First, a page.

Days after Latvia’s government steps down, weeks after Iceland’s government steps down, a couple of months after people in Greece rise up, Ireland begins to speak up and governments around the world have no clue what people will do. This is their worst fear — when we become unpredictable.
As 100,000 protestors marched into Dublin last Saturday, showing contempt for what many see as a deliberate shifting of the burden of recession onto working people, London’s Superintendent David Hartshorn of the Public Order Policing branch expressed a general concern over the coming G20 summit in April. He implied that the ‘usual hardline anarchists’ would stir up protest by capitalising on the public disillusionment with current economic conditions.
What police do believe is that there has been a re-emergence of some known activists who may attempt to once again become part of the protest scene in London…plus with environmental and economic issues affecting more people, this may broaden the appeal of demonstration.
As governments sit back and allow the private sector to cut jobs and salaries, whilst at the same time writing out cheques for them, public bitterness has grown. As yet the strikes and protests have been localised and contained, but , fragmented as they are in a global context, they are getting more frequent and larger. Yet, due in part to a distinct lack of genuine organised labour, it has been managed by deal-making with union leaders and by appealing to people on a platform of ‘everyone having to make sacrifices’. However, the only sacrifices that appear to be being made are those by ordinary working people and small to middle-sized business collapsing in succession as the banks continue to hold back lending.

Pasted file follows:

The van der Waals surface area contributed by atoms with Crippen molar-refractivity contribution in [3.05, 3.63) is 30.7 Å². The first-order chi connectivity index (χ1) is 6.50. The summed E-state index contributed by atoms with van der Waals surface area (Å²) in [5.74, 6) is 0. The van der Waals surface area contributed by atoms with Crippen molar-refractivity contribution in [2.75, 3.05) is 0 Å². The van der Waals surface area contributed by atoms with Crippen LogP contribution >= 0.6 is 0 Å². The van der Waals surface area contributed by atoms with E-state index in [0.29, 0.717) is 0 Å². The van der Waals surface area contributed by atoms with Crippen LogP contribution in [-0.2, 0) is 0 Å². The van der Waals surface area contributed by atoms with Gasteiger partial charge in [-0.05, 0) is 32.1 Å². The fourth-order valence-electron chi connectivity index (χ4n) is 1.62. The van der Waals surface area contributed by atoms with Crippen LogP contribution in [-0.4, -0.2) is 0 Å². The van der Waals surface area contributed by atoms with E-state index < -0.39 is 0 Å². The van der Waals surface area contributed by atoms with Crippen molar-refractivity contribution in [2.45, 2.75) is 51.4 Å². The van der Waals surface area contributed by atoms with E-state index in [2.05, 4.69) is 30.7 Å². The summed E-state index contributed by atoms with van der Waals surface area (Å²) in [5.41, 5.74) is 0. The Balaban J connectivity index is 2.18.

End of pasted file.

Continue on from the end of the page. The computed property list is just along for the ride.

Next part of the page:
As the economic trouble shows no real signs of abatement, it’s an interesting question as to how much convincing the people who are not ‘hardline anarchists’ will actually need in order to bring them to protest; perhaps Hartshorn will have more natural anarchists on his hands than he thinks. Demonstrations are already organised for March 28: a “Put People First” march through London, coordinated by unions, charities and anti-poverty campaigns. If the tide of resentment rises, the world’s lackeys of the status quo(a.k.a. the police) may be in for far worse than they anticipate when April comes.